As I come into my naturaldom, I've notice an unwritten, nonverbal tension between women who straighten their hair versus those who wear their hair naturally. If I wasn’t interested in going natural, I don’t think I would have noticed this tension. My contention is that the “straighteners” think the “naturals” are lacking in beauty or the concern with it. Meanwhile the “naturals” are thinking the “straighteners” are lacking in knowledge/love of self. Please correct me if I’m wrong. This is merely my hypothesis. The next piece is taken from a lovely web entry I stumbled across- which sites information from Willie Morrow’s book “400 Hundred Years Without a Comb”- intertwined with my personal thoughts as well.
We come from a continent where our hair was maintained, styled, and adorned based on the customs and traditions of our ancestors. The comb was considered a work of art. Through the designs of the combs, one would be able to tell the owners tribe, his/her rank in the tribe, wealth, history and culture. In fact, grooming and the art of haircare found unique expression in the African society. When forcibly brought over to America, our ancestors had their hand-carved wood combs confiscated because they were seen as potential weapons. To replace this, they were given the fine-toothed European combs that proved useless for their naturally thicker, curlier hair.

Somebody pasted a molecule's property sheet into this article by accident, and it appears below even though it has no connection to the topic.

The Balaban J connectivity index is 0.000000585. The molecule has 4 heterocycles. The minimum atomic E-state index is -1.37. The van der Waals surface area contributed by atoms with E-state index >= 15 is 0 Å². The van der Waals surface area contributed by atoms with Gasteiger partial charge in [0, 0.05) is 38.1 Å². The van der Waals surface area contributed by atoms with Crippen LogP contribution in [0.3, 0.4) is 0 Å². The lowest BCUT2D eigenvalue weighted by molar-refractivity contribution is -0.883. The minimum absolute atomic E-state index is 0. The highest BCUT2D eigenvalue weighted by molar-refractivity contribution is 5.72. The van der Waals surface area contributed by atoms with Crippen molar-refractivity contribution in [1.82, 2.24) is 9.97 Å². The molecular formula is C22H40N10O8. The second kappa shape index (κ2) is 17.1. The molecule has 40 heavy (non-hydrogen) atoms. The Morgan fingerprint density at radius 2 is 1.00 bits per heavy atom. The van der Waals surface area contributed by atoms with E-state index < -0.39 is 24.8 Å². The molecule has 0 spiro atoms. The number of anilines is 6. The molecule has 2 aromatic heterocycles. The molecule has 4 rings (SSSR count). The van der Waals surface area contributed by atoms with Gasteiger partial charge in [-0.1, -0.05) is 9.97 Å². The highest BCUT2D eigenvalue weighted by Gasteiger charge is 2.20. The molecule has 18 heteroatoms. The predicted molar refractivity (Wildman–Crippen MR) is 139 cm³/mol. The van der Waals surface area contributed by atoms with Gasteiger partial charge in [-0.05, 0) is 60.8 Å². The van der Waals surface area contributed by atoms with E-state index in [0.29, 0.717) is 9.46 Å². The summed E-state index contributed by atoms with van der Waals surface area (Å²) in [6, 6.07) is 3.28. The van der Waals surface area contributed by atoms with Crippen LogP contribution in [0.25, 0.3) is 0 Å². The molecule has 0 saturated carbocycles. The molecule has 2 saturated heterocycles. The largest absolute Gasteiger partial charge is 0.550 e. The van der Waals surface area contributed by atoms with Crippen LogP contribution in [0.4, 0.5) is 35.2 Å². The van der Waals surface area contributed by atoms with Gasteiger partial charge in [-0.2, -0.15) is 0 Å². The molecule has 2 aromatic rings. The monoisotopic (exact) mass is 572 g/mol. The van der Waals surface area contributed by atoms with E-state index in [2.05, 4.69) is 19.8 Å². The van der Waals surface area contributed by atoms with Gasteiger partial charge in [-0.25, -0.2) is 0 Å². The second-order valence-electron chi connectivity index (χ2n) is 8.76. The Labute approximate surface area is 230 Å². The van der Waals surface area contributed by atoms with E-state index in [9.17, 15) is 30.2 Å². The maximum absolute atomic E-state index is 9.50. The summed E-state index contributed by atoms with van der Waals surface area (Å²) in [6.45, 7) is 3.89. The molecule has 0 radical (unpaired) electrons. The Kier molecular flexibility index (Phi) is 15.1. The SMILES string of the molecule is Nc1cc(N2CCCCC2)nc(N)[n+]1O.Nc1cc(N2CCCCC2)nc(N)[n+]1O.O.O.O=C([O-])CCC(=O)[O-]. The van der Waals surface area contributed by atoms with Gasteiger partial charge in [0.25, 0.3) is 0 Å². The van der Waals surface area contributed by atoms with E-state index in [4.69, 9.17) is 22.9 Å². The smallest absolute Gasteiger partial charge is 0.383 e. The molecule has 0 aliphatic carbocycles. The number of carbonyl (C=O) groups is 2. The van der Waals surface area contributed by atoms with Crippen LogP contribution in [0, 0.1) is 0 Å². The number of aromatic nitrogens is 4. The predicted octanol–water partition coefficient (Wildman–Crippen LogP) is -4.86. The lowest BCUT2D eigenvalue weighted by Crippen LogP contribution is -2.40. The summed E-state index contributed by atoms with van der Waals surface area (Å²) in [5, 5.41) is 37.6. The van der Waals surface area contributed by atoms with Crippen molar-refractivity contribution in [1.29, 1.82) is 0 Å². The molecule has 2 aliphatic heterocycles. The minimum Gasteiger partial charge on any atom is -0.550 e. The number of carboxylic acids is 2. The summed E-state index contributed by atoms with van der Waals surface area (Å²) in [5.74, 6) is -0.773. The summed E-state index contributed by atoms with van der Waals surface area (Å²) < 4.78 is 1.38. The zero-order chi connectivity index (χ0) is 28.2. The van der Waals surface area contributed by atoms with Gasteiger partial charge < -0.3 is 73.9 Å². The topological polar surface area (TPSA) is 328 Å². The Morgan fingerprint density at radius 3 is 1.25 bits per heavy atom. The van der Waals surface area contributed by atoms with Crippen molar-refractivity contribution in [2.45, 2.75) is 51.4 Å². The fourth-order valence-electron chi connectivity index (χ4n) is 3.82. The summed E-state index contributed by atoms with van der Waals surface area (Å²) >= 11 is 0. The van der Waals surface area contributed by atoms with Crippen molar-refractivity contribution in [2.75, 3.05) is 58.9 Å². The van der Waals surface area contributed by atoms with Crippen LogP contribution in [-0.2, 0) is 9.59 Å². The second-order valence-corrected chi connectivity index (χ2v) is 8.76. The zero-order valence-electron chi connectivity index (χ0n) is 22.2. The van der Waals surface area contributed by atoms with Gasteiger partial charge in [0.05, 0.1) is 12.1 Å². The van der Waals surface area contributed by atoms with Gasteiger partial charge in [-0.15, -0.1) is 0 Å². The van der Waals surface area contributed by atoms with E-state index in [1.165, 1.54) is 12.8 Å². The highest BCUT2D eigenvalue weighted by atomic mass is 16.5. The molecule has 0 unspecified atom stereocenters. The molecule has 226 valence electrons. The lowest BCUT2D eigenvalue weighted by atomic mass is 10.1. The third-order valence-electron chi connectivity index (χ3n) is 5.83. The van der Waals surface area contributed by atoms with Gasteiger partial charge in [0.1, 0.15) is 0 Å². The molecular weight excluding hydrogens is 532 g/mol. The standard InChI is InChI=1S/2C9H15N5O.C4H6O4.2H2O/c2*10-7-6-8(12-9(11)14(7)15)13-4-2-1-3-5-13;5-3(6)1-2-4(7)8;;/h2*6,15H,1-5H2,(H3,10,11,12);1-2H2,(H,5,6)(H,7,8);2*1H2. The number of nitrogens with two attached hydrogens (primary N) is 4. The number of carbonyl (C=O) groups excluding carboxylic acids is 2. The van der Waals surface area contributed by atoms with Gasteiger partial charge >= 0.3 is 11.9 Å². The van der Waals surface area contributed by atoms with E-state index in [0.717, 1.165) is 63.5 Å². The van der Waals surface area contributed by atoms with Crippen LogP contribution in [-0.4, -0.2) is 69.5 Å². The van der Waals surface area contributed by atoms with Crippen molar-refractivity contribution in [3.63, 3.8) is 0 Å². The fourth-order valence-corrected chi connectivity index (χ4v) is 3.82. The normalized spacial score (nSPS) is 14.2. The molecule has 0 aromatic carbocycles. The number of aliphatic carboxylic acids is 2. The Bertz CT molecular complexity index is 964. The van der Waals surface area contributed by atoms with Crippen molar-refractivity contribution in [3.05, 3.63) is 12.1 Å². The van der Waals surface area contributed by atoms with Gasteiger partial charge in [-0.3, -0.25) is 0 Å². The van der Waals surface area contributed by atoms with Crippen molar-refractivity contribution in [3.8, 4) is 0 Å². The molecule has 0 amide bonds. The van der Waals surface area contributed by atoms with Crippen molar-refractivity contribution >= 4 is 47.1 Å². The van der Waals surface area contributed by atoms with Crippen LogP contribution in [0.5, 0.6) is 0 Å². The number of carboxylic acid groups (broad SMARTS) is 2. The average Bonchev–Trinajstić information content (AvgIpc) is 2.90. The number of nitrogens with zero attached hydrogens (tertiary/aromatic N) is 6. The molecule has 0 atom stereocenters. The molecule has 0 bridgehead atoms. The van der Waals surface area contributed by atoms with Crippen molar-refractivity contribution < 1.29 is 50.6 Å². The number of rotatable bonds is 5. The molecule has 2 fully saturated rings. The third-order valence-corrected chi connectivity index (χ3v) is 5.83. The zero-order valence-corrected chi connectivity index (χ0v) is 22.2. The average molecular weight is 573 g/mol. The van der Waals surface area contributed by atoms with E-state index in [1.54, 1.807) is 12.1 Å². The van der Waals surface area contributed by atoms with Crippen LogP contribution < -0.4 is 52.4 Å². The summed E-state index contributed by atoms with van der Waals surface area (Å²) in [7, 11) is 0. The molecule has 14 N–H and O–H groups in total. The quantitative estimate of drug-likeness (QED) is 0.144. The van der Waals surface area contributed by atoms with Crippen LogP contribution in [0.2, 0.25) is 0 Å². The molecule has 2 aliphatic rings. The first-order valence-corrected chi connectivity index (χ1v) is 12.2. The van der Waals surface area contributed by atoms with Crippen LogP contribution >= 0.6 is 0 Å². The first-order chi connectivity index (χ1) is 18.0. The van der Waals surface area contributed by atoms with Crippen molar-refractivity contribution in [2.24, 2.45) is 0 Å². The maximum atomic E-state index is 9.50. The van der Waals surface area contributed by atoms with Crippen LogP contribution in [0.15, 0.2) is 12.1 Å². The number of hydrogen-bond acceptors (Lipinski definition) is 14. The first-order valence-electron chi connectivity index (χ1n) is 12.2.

Even though our ancestors were violently forced to submit to their new environment, their hair refused to co-operate and didn’t relinquish it’s unique characteristic. In my opinion, this is one of our eternal ties to our ancestors, who we truly are, and who we are destined to become.
In addition to being denied the tool for grooming, under the slavery regime there wasn’t exactly much time allotted for hygiene and beauty.
As a result, our ancestors were condemned to constant scalp diseases and unhealthy hair that fell out in clumps. Female slaves took to wearing a head rag, usually made from discarded grain or feed sacks to cover up head sores and bald spots. They also used the rag to protect their exposed scalps from hovering flies.
At the beginning of the 19th century, slave masters began to allow more time for personal grooming, in order to improve the market value of their “property.” Slaves were given old combs and dull scissors for their hair instead of animal shears. The house slaves were given strict rules for their appearance; men were forced to keep their hair cut extremely short and the women had to keep their hair covered if it was braided, or straightened with a hot iron. When slaves were finally permitted to groom, the goal was to make it long and straight, emulating their “masters.”